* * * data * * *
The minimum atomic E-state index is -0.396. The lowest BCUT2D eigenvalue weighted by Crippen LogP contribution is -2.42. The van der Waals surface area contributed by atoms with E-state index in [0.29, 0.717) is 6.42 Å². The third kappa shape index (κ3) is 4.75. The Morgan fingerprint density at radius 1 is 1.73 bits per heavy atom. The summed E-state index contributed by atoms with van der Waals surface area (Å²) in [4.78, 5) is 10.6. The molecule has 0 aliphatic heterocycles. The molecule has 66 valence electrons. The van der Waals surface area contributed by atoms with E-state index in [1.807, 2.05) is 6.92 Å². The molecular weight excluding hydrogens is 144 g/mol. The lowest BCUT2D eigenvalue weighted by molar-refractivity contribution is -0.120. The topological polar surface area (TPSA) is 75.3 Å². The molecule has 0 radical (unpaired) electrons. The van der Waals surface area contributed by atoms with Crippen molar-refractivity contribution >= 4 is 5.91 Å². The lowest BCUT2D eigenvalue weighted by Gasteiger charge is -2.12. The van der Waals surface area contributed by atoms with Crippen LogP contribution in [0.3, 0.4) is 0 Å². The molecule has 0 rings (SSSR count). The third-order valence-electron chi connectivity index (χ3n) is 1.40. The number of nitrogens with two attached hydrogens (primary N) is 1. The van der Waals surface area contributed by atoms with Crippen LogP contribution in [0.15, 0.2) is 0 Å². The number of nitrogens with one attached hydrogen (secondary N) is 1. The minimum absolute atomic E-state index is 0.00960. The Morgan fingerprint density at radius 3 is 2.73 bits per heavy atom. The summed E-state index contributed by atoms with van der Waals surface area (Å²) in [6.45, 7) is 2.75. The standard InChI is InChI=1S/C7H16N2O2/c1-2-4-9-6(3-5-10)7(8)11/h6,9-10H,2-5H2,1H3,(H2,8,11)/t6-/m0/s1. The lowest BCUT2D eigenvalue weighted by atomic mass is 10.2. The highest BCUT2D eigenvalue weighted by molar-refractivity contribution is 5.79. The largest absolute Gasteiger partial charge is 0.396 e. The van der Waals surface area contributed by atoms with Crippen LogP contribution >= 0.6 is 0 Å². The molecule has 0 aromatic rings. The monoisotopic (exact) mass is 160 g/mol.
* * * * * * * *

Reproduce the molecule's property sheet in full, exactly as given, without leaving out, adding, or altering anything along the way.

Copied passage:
The minimum atomic E-state index is -0.396. The lowest BCUT2D eigenvalue weighted by Crippen LogP contribution is -2.42. The van der Waals surface area contributed by atoms with E-state index in [0.29, 0.717) is 6.42 Å². The third kappa shape index (κ3) is 4.75. The Morgan fingerprint density at radius 1 is 1.73 bits per heavy atom. The summed E-state index contributed by atoms with van der Waals surface area (Å²) in [4.78, 5) is 10.6. The molecule has 0 aliphatic heterocycles. The molecule has 66 valence electrons. The van der Waals surface area contributed by atoms with E-state index in [1.807, 2.05) is 6.92 Å². The molecular weight excluding hydrogens is 144 g/mol. The lowest BCUT2D eigenvalue weighted by molar-refractivity contribution is -0.120. The topological polar surface area (TPSA) is 75.3 Å². The molecule has 0 radical (unpaired) electrons. The van der Waals surface area contributed by atoms with Crippen molar-refractivity contribution >= 4 is 5.91 Å². The lowest BCUT2D eigenvalue weighted by Gasteiger charge is -2.12. The van der Waals surface area contributed by atoms with Crippen LogP contribution in [0.3, 0.4) is 0 Å². The molecule has 0 rings (SSSR count). The third-order valence-electron chi connectivity index (χ3n) is 1.40. The number of nitrogens with two attached hydrogens (primary N) is 1. The van der Waals surface area contributed by atoms with Crippen LogP contribution in [0.15, 0.2) is 0 Å². The number of nitrogens with one attached hydrogen (secondary N) is 1. The minimum absolute atomic E-state index is 0.00960. The Morgan fingerprint density at radius 3 is 2.73 bits per heavy atom. The summed E-state index contributed by atoms with van der Waals surface area (Å²) in [6.45, 7) is 2.75. The standard InChI is InChI=1S/C7H16N2O2/c1-2-4-9-6(3-5-10)7(8)11/h6,9-10H,2-5H2,1H3,(H2,8,11)/t6-/m0/s1. The lowest BCUT2D eigenvalue weighted by atomic mass is 10.2. The highest BCUT2D eigenvalue weighted by molar-refractivity contribution is 5.79. The largest absolute Gasteiger partial charge is 0.396 e. The van der Waals surface area contributed by atoms with Crippen LogP contribution >= 0.6 is 0 Å². The molecule has 0 aromatic rings. The monoisotopic (exact) mass is 160 g/mol.